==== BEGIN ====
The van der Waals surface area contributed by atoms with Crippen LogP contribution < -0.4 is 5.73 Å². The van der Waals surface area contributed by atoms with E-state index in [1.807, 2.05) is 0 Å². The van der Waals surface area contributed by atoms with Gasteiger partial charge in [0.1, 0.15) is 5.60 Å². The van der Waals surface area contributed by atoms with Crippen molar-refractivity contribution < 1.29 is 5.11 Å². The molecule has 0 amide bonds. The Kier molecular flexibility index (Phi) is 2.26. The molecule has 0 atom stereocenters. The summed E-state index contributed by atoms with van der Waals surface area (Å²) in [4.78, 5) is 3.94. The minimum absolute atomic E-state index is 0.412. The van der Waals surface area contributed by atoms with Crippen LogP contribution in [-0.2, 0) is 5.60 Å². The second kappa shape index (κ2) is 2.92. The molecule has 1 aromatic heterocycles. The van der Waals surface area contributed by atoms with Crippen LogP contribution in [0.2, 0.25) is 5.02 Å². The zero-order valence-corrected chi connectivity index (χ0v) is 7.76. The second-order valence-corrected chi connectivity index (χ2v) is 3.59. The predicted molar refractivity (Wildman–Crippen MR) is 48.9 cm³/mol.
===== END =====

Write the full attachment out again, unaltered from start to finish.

The van der Waals surface area contributed by atoms with Crippen LogP contribution < -0.4 is 5.73 Å². The van der Waals surface area contributed by atoms with E-state index in [1.807, 2.05) is 0 Å². The van der Waals surface area contributed by atoms with Gasteiger partial charge in [0.1, 0.15) is 5.60 Å². The van der Waals surface area contributed by atoms with Crippen molar-refractivity contribution < 1.29 is 5.11 Å². The molecule has 0 amide bonds. The Kier molecular flexibility index (Phi) is 2.26. The molecule has 0 atom stereocenters. The summed E-state index contributed by atoms with van der Waals surface area (Å²) in [4.78, 5) is 3.94. The minimum absolute atomic E-state index is 0.412. The van der Waals surface area contributed by atoms with Crippen LogP contribution in [-0.2, 0) is 5.60 Å². The second kappa shape index (κ2) is 2.92. The molecule has 1 aromatic heterocycles. The van der Waals surface area contributed by atoms with Crippen LogP contribution in [0.2, 0.25) is 5.02 Å². The zero-order valence-corrected chi connectivity index (χ0v) is 7.76. The second-order valence-corrected chi connectivity index (χ2v) is 3.59. The predicted molar refractivity (Wildman–Crippen MR) is 48.9 cm³/mol.